PMID: 33279102
ISSN: 1471-6771
CID: 5022622

Platelet aggregation and coagulation factors in orthopedic surgery

Oberweis, Brandon S; Cuff, Germaine; Rosenberg, Andrew; Pardo, Luis; Nardi, Michael A; Guo, Yu; Dweck, Ezra; Marshall, Mitchell; Steiger, David; Stuchin, Steven; Berger, Jeffrey S
Hemostasis is a major concern during the perioperative period. Changes in platelet aggregation and coagulation factors may contribute to the delicate balance between thrombosis and bleeding. We sought to better understand perioperative hemostasis by investigating the changes in platelet aggregation and coagulation factors during the perioperative period. We performed a prospective cohort analysis of 70 subjects undergoing non-emergent orthopedic surgery of the knee (n = 28), hip (n = 35), or spine (n = 7) between August 2011 and November 2011. Plasma was collected preoperatively (T1), 1-h intraoperatively (T2), 1-h (T3), 24-h (T4) and 48-h (T5) postoperatively. Platelet function testing was performed using whole blood impedance aggregometry. Coagulation assays were performed for factor VII, factor VIII, von Willebrand Factor (vWF), and fibrinogen. Of the 70 patients, mean age was 64.1 +/- 9.8 years, 61 % were female, and 74 % were Caucasian. Platelet activity decreased until 1 h postoperatively and then significantly increased above baseline at 24- and 48-h postoperatively. Compared to baseline, coagulation factors decreased intraoperatively. Factor VII activity continued to decrease, while FVIII, vWF, and fibrinogen all increased above baseline postoperatively. The results of our study indicate significant changes in platelet activity and coagulation factors during the perioperative period. Both platelet activity and markers of coagulation decrease during the intraoperative period and then some increase postoperatively. These changes may contribute to the hypercoagulabity and/or bleeding risk that occurs in the perioperative period. Future prospective studies aimed at correlating hemostatic changes with perioperative outcomes are warranted.
PMID: 24874897
ISSN: 0929-5305
CID: 1018852

Changes in hemostasis during the perioperative period of orthopedic surgery [Meeting Abstract]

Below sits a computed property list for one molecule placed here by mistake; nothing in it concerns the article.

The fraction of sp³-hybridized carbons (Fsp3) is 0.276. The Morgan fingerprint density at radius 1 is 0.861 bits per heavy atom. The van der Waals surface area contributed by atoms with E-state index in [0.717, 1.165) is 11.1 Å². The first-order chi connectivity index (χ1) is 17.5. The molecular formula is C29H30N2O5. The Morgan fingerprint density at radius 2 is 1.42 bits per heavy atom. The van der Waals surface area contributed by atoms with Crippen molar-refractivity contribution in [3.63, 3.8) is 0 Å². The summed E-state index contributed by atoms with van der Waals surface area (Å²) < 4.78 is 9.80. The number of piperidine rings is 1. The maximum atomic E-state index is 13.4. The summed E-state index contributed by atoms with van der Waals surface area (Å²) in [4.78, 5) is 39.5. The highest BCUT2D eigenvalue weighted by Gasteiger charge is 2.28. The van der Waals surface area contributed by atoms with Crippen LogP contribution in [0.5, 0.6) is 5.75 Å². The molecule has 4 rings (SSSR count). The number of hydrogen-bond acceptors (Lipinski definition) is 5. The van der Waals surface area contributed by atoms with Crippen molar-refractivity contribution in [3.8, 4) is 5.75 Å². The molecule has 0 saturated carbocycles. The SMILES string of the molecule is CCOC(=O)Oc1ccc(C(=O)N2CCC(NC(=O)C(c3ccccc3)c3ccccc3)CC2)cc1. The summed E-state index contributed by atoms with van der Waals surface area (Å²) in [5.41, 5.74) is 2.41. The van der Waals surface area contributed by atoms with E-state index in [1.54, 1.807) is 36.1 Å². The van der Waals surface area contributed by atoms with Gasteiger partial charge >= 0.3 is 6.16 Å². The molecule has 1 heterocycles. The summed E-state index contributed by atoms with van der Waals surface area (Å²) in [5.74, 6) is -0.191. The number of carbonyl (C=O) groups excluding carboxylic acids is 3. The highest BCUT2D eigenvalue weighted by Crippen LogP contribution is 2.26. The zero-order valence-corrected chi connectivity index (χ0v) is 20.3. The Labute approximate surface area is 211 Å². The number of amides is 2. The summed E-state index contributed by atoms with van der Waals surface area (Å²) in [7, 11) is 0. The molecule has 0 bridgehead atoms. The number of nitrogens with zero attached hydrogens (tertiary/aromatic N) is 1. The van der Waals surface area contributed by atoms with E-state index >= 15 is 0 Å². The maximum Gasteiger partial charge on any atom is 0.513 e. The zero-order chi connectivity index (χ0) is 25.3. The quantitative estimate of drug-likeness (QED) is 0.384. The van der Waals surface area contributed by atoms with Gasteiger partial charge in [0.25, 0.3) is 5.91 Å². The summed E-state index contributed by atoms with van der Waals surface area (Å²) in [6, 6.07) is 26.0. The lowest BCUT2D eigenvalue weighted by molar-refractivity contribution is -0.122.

Oberweis, B.; Nardi, M. A.; Cuff, G.; Rosenberg, A.; Pardo, L.; Guo, Y.; Marshall, M.; Steiger, D.; Stuchin, S.; Berger, J. S.
ISI:000331833602402
ISSN: 1538-7933
CID: 875242

Three partial-task simulators for teaching ultrasound-guided regional anesthesia

Rosenberg, Andrew D; Popovic, Jovan; Albert, David B; Altman, Robert A; Marshall, Mitchell H; Sommer, Richard M; Cuff, Germaine
ABSTRACT: Simulation-based training is becoming an accepted tool for educating physicians before direct patient care. As ultrasound-guided regional anesthesia (UGRA) becomes a popular method for performing regional blocks, there is a need for learning the technical skills associated with the technique. Although simulator models do exist for learning UGRA, they either contain food and are therefore perishable or are not anatomically based. We developed 3 sonoanatomically based partial-task simulators for learning UGRA: an upper body torso for learning UGRA interscalene and infraclavicular nerve blocks, a femoral manikin for learning UGRA femoral nerve blocks, and a leg model for learning UGRA sciatic nerve blocks in the subgluteal and popliteal areas
PMID: 22189577
ISSN: 1532-8651
CID: 147708

The educational value of peripheral nerve block workshops [Meeting Abstract]

Rosenberg AD; Connell F; Spessot G; Marshall M; Albert D
ORIGINAL:0004988
ISSN: 0003-3022
CID: 47339

Are peripheral nerve block workshops a valuable educational tool? [Meeting Abstract]

Rosenberg, AD; Bernstein, RL; Albert, DB; Marshall, MH; Altman, RA; Thomas, SJ
ISI:A1997WF78000206
ISSN: 0003-2999
CID: 53301

Anterior approach to the sciatic nerve a radiographic correlation

Rosenberg AD; Bernstein R; Marshall MH; Albert DB
ORIGINAL:0004840
ISSN: 1078-4500
CID: 45601

Do anesthesiologists practice proper infection control precautions? [Meeting Abstract]

Rosenberg AD; Bernstein RL; Ramanathan S; Albert DB; Marshall MH
ORIGINAL:0005030
ISSN: 0003-3022
CID: 47381